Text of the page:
• It questions whether it’s accessible: is there enough cash in the household to purchase food, can women still access the markets, even in the rainy season?
  • And whether grown or purchased, it must be adequate – is the food enough to prevent stunting (low height for your age) and of sufficient quality and what people accept and know how to use.
  • And finally can it be utilised: are there the means to process, store and prepare the food for all the family, do people know how to retain the nutrition when they prepare food in order to maintain their health, to prevent both stunting (low height for your age) and wasting (low weight for your height).

This is what our food security work at CARE is about.

Working with other systems

Of course, being cognisant about the types of food and the ways we purchase and consume, together with the work that CARE and other Non-Governmental Organisations do in developing countries won’t end world food insecurity. It also requires other systems to work equitably to benefit the poor: politics - who gets to speak, what donors and governments will support and what they will concede; how conflict is managed and reduced; and how the private sector is engaged so that the poor benefit too. This is work which many other parts of CARE are all energetically involved in. But right now, just for today, we’re thinking about the individual slice that we each contribute to the pie.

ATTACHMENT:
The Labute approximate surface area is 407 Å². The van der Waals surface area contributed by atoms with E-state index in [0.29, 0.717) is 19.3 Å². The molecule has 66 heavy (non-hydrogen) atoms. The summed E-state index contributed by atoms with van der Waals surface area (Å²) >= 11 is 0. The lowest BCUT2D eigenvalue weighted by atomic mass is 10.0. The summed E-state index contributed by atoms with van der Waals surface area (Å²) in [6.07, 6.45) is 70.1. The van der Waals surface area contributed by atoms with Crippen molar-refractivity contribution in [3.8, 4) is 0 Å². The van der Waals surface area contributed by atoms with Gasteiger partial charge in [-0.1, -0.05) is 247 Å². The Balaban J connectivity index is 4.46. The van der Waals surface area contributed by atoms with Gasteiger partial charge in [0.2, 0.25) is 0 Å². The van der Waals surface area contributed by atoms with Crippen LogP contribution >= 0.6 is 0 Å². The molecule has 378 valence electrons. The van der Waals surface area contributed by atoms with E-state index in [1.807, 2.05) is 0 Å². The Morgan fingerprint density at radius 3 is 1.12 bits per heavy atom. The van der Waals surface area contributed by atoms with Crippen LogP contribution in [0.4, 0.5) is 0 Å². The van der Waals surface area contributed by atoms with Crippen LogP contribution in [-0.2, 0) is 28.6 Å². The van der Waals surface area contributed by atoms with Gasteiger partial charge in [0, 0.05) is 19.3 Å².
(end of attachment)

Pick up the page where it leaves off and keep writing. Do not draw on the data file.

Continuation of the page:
Larissa Pelham, CARE International UK Food Security AdvisorAbout the author:

Larissa Pelham is CARE’s Food Security Advisor responsible for providing technical advice on any aspect of CARE’s work that involves food security.

Food security refers to a household's physical and economic access to sufficient, safe, and nutritious food that fulfills the dietary needs and food preferences of that household for living an active and healthy life. Larissa advises on food security programming, coordinating knowledge and response with other Non-Governmental Organisations and the UN system; and guaranteeing that CARE and others learn from our work.

Search for more on food security.

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About the author:

Barbara Jackson is CARE International’s Humanitarian Director.